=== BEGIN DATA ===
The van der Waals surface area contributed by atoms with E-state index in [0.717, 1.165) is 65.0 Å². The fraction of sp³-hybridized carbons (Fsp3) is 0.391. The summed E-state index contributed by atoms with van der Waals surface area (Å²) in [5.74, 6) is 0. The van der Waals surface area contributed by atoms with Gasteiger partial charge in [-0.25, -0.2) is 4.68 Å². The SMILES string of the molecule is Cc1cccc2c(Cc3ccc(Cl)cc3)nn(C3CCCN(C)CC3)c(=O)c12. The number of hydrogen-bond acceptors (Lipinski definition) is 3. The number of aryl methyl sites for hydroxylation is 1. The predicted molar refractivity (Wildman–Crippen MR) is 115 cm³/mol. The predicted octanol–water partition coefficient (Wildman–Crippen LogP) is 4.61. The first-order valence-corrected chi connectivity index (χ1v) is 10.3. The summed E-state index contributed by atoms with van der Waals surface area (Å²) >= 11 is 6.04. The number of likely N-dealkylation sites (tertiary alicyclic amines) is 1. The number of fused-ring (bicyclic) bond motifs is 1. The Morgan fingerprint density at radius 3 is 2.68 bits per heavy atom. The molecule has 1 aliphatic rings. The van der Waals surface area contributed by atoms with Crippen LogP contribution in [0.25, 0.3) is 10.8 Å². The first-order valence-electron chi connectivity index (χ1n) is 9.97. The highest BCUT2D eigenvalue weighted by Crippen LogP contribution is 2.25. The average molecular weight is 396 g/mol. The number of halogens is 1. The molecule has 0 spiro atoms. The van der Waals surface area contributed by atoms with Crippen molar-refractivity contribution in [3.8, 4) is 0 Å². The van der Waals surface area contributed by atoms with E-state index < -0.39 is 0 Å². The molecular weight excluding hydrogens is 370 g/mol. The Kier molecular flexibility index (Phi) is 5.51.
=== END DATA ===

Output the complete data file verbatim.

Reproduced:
The van der Waals surface area contributed by atoms with E-state index in [0.717, 1.165) is 65.0 Å². The fraction of sp³-hybridized carbons (Fsp3) is 0.391. The summed E-state index contributed by atoms with van der Waals surface area (Å²) in [5.74, 6) is 0. The van der Waals surface area contributed by atoms with Gasteiger partial charge in [-0.25, -0.2) is 4.68 Å². The SMILES string of the molecule is Cc1cccc2c(Cc3ccc(Cl)cc3)nn(C3CCCN(C)CC3)c(=O)c12. The number of hydrogen-bond acceptors (Lipinski definition) is 3. The number of aryl methyl sites for hydroxylation is 1. The predicted molar refractivity (Wildman–Crippen MR) is 115 cm³/mol. The predicted octanol–water partition coefficient (Wildman–Crippen LogP) is 4.61. The first-order valence-corrected chi connectivity index (χ1v) is 10.3. The summed E-state index contributed by atoms with van der Waals surface area (Å²) >= 11 is 6.04. The number of likely N-dealkylation sites (tertiary alicyclic amines) is 1. The number of fused-ring (bicyclic) bond motifs is 1. The Morgan fingerprint density at radius 3 is 2.68 bits per heavy atom. The molecule has 1 aliphatic rings. The van der Waals surface area contributed by atoms with Crippen LogP contribution in [0.25, 0.3) is 10.8 Å². The first-order valence-electron chi connectivity index (χ1n) is 9.97. The highest BCUT2D eigenvalue weighted by Crippen LogP contribution is 2.25. The average molecular weight is 396 g/mol. The number of halogens is 1. The molecule has 0 spiro atoms. The van der Waals surface area contributed by atoms with Crippen molar-refractivity contribution in [3.8, 4) is 0 Å². The van der Waals surface area contributed by atoms with E-state index < -0.39 is 0 Å². The molecular weight excluding hydrogens is 370 g/mol. The Kier molecular flexibility index (Phi) is 5.51.